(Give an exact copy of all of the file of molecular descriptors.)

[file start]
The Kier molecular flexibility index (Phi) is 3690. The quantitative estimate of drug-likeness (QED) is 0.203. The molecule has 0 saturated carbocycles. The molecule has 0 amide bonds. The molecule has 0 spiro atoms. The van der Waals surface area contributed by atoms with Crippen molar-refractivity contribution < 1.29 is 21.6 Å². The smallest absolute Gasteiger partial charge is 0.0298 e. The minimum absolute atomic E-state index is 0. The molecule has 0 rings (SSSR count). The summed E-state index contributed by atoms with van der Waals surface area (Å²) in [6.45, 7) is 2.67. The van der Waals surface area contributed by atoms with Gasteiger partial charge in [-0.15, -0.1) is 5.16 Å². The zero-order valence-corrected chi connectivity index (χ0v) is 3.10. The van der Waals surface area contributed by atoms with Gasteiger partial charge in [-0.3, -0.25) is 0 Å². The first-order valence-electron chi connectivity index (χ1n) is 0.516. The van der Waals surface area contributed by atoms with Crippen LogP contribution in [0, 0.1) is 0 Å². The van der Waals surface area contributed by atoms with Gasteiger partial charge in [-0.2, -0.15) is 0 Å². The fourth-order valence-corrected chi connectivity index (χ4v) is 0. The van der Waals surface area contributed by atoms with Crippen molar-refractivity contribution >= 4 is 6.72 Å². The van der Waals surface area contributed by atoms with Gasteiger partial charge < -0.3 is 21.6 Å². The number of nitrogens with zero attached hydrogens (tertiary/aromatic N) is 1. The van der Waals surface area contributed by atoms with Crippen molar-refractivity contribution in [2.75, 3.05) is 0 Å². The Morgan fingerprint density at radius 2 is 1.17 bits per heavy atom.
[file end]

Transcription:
The Kier molecular flexibility index (Phi) is 3690. The quantitative estimate of drug-likeness (QED) is 0.203. The molecule has 0 saturated carbocycles. The molecule has 0 amide bonds. The molecule has 0 spiro atoms. The van der Waals surface area contributed by atoms with Crippen molar-refractivity contribution < 1.29 is 21.6 Å². The smallest absolute Gasteiger partial charge is 0.0298 e. The minimum absolute atomic E-state index is 0. The molecule has 0 rings (SSSR count). The summed E-state index contributed by atoms with van der Waals surface area (Å²) in [6.45, 7) is 2.67. The van der Waals surface area contributed by atoms with Gasteiger partial charge in [-0.15, -0.1) is 5.16 Å². The zero-order valence-corrected chi connectivity index (χ0v) is 3.10. The van der Waals surface area contributed by atoms with Gasteiger partial charge in [-0.3, -0.25) is 0 Å². The first-order valence-electron chi connectivity index (χ1n) is 0.516. The van der Waals surface area contributed by atoms with Crippen LogP contribution in [0, 0.1) is 0 Å². The van der Waals surface area contributed by atoms with Gasteiger partial charge in [-0.2, -0.15) is 0 Å². The fourth-order valence-corrected chi connectivity index (χ4v) is 0. The van der Waals surface area contributed by atoms with Crippen molar-refractivity contribution >= 4 is 6.72 Å². The van der Waals surface area contributed by atoms with Gasteiger partial charge < -0.3 is 21.6 Å². The number of nitrogens with zero attached hydrogens (tertiary/aromatic N) is 1. The van der Waals surface area contributed by atoms with Crippen molar-refractivity contribution in [2.75, 3.05) is 0 Å². The Morgan fingerprint density at radius 2 is 1.17 bits per heavy atom.